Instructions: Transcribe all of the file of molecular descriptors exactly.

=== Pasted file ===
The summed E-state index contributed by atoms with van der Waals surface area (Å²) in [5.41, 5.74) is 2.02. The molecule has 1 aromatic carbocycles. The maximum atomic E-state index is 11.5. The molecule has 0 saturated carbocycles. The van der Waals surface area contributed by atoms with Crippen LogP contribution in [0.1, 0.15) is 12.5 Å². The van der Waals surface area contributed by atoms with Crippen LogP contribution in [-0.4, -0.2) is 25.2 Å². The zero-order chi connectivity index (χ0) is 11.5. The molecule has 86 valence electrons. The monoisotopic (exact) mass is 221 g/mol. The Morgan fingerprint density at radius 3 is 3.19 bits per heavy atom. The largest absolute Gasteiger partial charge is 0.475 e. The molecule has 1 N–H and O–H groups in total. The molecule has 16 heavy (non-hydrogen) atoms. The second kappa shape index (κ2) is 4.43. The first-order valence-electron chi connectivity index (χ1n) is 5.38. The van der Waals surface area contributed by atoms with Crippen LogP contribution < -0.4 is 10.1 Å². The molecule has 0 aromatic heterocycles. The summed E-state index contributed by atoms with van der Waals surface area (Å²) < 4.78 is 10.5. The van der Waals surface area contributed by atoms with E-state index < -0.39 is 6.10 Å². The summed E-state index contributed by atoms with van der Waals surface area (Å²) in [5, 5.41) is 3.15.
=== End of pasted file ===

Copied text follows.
The summed E-state index contributed by atoms with van der Waals surface area (Å²) in [5.41, 5.74) is 2.02. The molecule has 1 aromatic carbocycles. The maximum atomic E-state index is 11.5. The molecule has 0 saturated carbocycles. The van der Waals surface area contributed by atoms with Crippen LogP contribution in [0.1, 0.15) is 12.5 Å². The van der Waals surface area contributed by atoms with Crippen LogP contribution in [-0.4, -0.2) is 25.2 Å². The zero-order chi connectivity index (χ0) is 11.5. The molecule has 86 valence electrons. The monoisotopic (exact) mass is 221 g/mol. The Morgan fingerprint density at radius 3 is 3.19 bits per heavy atom. The largest absolute Gasteiger partial charge is 0.475 e. The molecule has 1 N–H and O–H groups in total. The molecule has 16 heavy (non-hydrogen) atoms. The second kappa shape index (κ2) is 4.43. The first-order valence-electron chi connectivity index (χ1n) is 5.38. The van der Waals surface area contributed by atoms with Crippen LogP contribution < -0.4 is 10.1 Å². The molecule has 0 aromatic heterocycles. The summed E-state index contributed by atoms with van der Waals surface area (Å²) < 4.78 is 10.5. The van der Waals surface area contributed by atoms with E-state index < -0.39 is 6.10 Å². The summed E-state index contributed by atoms with van der Waals surface area (Å²) in [5, 5.41) is 3.15.